Arts in the Moro Region

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Arts in the Muslim Region

The Muslim south where the minority Muslim population is concentrated about nine (9) ethnic-linguistic groups: 1. Tausug
2. Maranaos
3. Maguindanao
4. Samal
5. Yakan
6. Sanggil
7. Badjao
8. Molbog
9. Jama Mapun

Woodcrafts:
Okil or okir (wood carvings) - is the best represented by brass works, where one sees a rare blending of the aesthetic, the utilitarian, and the social purposes.

Brass works:
* Kabu
* Gadua- jar-like containers with covers
* Langguay- coverless containers with decorated rims
* Kendi- an ornamented teapot
* Salapa and lutuan- both associated with betel-nut chewing * Talam- the gorgeous tray often used as modern table top * Kodon- used for cooking

As a brave and freedom-loving people, the Muslim Filipinos developed a wide assortment of weapons. They used grave markers in order to make these weapons like wood and coral stones to carve arabesque designs.

* Barung- used by tausogs of sulo
* Kris-maranaos
* Kampilan- used by maranaos and maguindanaons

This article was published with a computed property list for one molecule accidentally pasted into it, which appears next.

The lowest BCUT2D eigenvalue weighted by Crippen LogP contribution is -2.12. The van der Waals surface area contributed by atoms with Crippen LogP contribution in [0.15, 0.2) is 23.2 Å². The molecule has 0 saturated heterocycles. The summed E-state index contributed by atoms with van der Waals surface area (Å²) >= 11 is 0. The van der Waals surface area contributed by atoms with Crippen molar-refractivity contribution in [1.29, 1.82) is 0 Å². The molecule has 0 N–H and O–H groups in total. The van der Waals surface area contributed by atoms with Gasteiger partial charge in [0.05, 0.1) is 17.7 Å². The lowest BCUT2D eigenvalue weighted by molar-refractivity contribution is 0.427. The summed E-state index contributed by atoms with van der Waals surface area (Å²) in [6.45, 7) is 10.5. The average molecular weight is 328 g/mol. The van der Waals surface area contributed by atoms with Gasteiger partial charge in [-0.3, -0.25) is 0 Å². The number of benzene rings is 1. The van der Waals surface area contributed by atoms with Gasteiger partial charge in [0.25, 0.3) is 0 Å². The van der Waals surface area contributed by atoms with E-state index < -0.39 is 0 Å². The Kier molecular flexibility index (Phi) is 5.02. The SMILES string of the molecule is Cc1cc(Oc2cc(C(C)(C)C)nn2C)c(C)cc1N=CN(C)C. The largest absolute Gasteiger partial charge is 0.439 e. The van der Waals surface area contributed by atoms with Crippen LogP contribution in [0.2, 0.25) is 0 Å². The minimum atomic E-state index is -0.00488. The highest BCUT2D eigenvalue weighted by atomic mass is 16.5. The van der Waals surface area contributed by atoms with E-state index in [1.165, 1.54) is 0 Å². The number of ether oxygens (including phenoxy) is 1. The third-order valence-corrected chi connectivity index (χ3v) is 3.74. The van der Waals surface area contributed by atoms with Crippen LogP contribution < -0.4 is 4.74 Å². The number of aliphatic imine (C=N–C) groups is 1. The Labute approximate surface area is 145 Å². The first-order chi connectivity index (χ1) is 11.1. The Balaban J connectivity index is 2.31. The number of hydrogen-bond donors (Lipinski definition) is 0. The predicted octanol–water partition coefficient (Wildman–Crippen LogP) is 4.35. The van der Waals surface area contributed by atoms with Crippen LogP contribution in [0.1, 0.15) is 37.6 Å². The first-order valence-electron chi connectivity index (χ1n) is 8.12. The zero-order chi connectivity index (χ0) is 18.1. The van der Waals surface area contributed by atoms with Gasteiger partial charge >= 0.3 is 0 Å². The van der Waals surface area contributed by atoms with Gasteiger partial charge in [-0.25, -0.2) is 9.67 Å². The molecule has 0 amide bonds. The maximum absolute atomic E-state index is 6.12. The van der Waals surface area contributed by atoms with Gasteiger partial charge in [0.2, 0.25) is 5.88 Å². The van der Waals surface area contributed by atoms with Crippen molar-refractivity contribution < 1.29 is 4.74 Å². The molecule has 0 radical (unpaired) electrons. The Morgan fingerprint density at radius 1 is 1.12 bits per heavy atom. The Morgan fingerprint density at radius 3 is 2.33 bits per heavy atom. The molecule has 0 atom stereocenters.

* Gunong
* Lantaka
Although non-figurative art is predominant among Muslim Filipinos, there are a number of notable figurative types found among them. * Sarimanok- is unmistakably fowl-like in form. The head and wings are always present. A fish invariably is associated with it hanging from the break, held in the claw or serving as a base from the Sarimanok. The most important quality of the Sarimanok in its tradition form is the fact that it is executed in the round and never, like the naga (dragon-like) motif. The Sarimanok has been transformed into a symbol power, wealth, and rank. Muslim Literature:

* Darangen- a popular epic sometimes called the story of Bantogen. The epic tells the adventure of the characters aboard swift boats in search of rich booty and slaves from the lands, and of love,...
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